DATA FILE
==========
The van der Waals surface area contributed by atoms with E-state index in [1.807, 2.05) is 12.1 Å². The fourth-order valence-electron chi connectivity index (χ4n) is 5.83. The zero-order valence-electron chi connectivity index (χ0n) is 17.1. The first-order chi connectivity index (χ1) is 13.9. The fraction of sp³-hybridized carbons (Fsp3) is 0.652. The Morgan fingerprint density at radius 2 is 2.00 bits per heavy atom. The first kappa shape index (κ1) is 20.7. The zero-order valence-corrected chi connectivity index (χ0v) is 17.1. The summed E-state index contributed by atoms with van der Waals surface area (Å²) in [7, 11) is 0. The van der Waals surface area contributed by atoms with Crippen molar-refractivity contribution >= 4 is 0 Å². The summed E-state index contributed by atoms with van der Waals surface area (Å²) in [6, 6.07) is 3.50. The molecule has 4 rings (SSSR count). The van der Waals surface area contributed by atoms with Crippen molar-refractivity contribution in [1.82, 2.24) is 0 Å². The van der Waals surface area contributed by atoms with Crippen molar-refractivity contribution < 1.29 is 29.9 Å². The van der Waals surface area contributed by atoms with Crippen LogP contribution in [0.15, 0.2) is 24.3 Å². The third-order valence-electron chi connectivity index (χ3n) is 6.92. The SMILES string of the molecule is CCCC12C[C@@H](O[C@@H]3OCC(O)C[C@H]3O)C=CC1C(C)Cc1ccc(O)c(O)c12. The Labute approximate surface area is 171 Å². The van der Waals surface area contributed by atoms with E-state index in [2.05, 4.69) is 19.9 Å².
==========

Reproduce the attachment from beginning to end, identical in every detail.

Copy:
The van der Waals surface area contributed by atoms with E-state index in [1.807, 2.05) is 12.1 Å². The fourth-order valence-electron chi connectivity index (χ4n) is 5.83. The zero-order valence-electron chi connectivity index (χ0n) is 17.1. The first-order chi connectivity index (χ1) is 13.9. The fraction of sp³-hybridized carbons (Fsp3) is 0.652. The Morgan fingerprint density at radius 2 is 2.00 bits per heavy atom. The first kappa shape index (κ1) is 20.7. The zero-order valence-corrected chi connectivity index (χ0v) is 17.1. The summed E-state index contributed by atoms with van der Waals surface area (Å²) in [7, 11) is 0. The van der Waals surface area contributed by atoms with Crippen molar-refractivity contribution >= 4 is 0 Å². The summed E-state index contributed by atoms with van der Waals surface area (Å²) in [6, 6.07) is 3.50. The molecule has 4 rings (SSSR count). The van der Waals surface area contributed by atoms with Crippen molar-refractivity contribution in [1.82, 2.24) is 0 Å². The van der Waals surface area contributed by atoms with Crippen molar-refractivity contribution < 1.29 is 29.9 Å². The van der Waals surface area contributed by atoms with Crippen LogP contribution in [0.15, 0.2) is 24.3 Å². The third-order valence-electron chi connectivity index (χ3n) is 6.92. The SMILES string of the molecule is CCCC12C[C@@H](O[C@@H]3OCC(O)C[C@H]3O)C=CC1C(C)Cc1ccc(O)c(O)c12. The Labute approximate surface area is 171 Å². The van der Waals surface area contributed by atoms with E-state index in [2.05, 4.69) is 19.9 Å².